The majority of lesbian pulp novels are original stories created for mass production by American writers. A few key exceptions to this rule existed. The first was reproductions of older lesbian literary works, including Radclyffe Hall's influential The Well of Loneliness (original 1928), Lillian Hellman's script for the play The Children's Hour (original 1934), and Anna Elisabet Weirauch's The Scorpion (original 1919, published in German). The other exception is international works, which would be translated and printed in pulp for the US. Tereska Torrès's Women's Barracks (1950), the novel which started the lesbian pulp genre, was translated from its original French for its mass production in America. Other translated works include Lucie Marchal's, The Mesh (original French, published as pulp in 1959), Francoise Mallet's The Loving and the Daring (original French, also known in English as The Illusionist, published as pulp in 1952), and Torrès's By Cecile (1963). Many of these republished works are among the most favorable to lesbians, as they reflect personal experiences of the author or are canonical entries into broader lesbian literature. While many of the best-regarded novels in the genre were written by lesbian or bisexual women, the bulk of what was produced by American publishers was by male authors for a male audience. Considered perverse erotica, lesbian pulps were written and marketed towards male gratification.
These pulp novels occupy a conflicted space in lesbian culture. Because they were published and distributed en masse, these books became a way for closeted lesbian and bisexual women in areas where there were no strong LGBT communities to find self-recognition and connection with others. Some found the books changing how they thought of their sexuality, particularly if they had only experienced straight relationships. However, buying and keeping these books could be taboo, despite their general popularity. Purchasers often tried to buy lesbian pulps as covertly as possible, and many took advantage of the disposable quality of pulp and abandoned or destroyed the books when they had finished reading them. Publishers were willing to produce lesbian novels because they were an extremely profitable genre, but the US Post Office refused to deliver "explicit" materials, including any promotion of lesbian relationships—regardless of the actual sexual content within. Authors circumvented this issue by creating narratives which appeared to condemn lesbianism. Characters would frequently be killed, go insane, convert back to heterosexuality, or be otherwise fatally punished in the conclusion of the book. In others, the entire novel's plot would include a pervasive element of shame or corruption when a young woman would be manipulated into a lesbian relationship. Compounding these issues is the trite or formulaic nature of the plots, which were often a product of the hastened publishing schedule and low budget for production. These factors create difficulty for many in the current lesbian community to relate to the condemning nature of the genre, particularly as many works of far better quality in both writing and representation have appeared in recent decades.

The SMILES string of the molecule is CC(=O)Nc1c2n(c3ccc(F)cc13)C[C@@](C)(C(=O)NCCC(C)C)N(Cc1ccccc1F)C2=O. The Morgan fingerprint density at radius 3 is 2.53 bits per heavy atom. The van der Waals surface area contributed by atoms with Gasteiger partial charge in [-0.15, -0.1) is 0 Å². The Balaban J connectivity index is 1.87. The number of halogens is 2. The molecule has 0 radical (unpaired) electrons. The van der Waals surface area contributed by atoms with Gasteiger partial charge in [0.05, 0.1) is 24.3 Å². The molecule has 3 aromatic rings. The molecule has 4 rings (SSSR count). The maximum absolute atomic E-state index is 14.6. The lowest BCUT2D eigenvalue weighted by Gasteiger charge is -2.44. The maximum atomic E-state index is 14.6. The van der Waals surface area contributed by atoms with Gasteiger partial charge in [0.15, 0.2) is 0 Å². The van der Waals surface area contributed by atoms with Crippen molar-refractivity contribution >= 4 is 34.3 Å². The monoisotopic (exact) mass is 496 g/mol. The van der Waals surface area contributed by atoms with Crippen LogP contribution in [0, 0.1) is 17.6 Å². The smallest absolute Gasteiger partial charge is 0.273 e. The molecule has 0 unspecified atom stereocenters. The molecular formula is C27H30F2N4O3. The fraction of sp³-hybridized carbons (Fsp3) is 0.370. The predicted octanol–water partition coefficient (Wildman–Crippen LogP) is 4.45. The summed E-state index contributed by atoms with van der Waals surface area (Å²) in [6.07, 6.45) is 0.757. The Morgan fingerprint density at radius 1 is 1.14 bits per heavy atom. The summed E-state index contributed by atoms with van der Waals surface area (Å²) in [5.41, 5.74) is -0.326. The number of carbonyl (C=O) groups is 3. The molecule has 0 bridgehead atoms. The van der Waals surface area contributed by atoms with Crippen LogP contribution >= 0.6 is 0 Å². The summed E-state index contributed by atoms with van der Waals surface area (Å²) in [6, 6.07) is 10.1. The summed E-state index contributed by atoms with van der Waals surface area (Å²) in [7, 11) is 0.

The cover artwork of these novels is another important aspect. Although there were some strong communities of LGBT women, particularly in urban areas, many had difficulty finding or accessing them. Particularly for those who lived in rural areas or with deep homophobia, the covers of pulp novels would be the first time they saw themselves reflected in popular culture. Lesbian pulp covers usually contained a depiction of two or more women, at least one of whom was exhibiting an identifiable lesbian desire. Common themes included women undressing in private or in communal rooms, women ignoring men in favor of gazing at another woman's body, or women in the midst of a romantic encounter. These covers generally teased at the sexual content within the books, which was typical of all pulp romances. Every identified artist for this collection's covers is a man. Although some women did paint for pulp novels and magazines, they would be frequently relegated to less controversial subjects, such as demure heterosexual romances, and in the rare case horrors, mysteries, and thrillers. Many of the artists for the lesbian novels also produced for many other pulp publications. Artists would receive the covers as an assignment from their publishing company, often without any contact with the author. Because of the tight production schedule, they would often be working off skimming the book's contents, its (publisher-generated) title, or in the lucky case a plot synopsis. Due to this, although some covers hint at community subgroups such as butch and femme aesthetics, they are generally inaccurate to the fashion of real lesbian communities.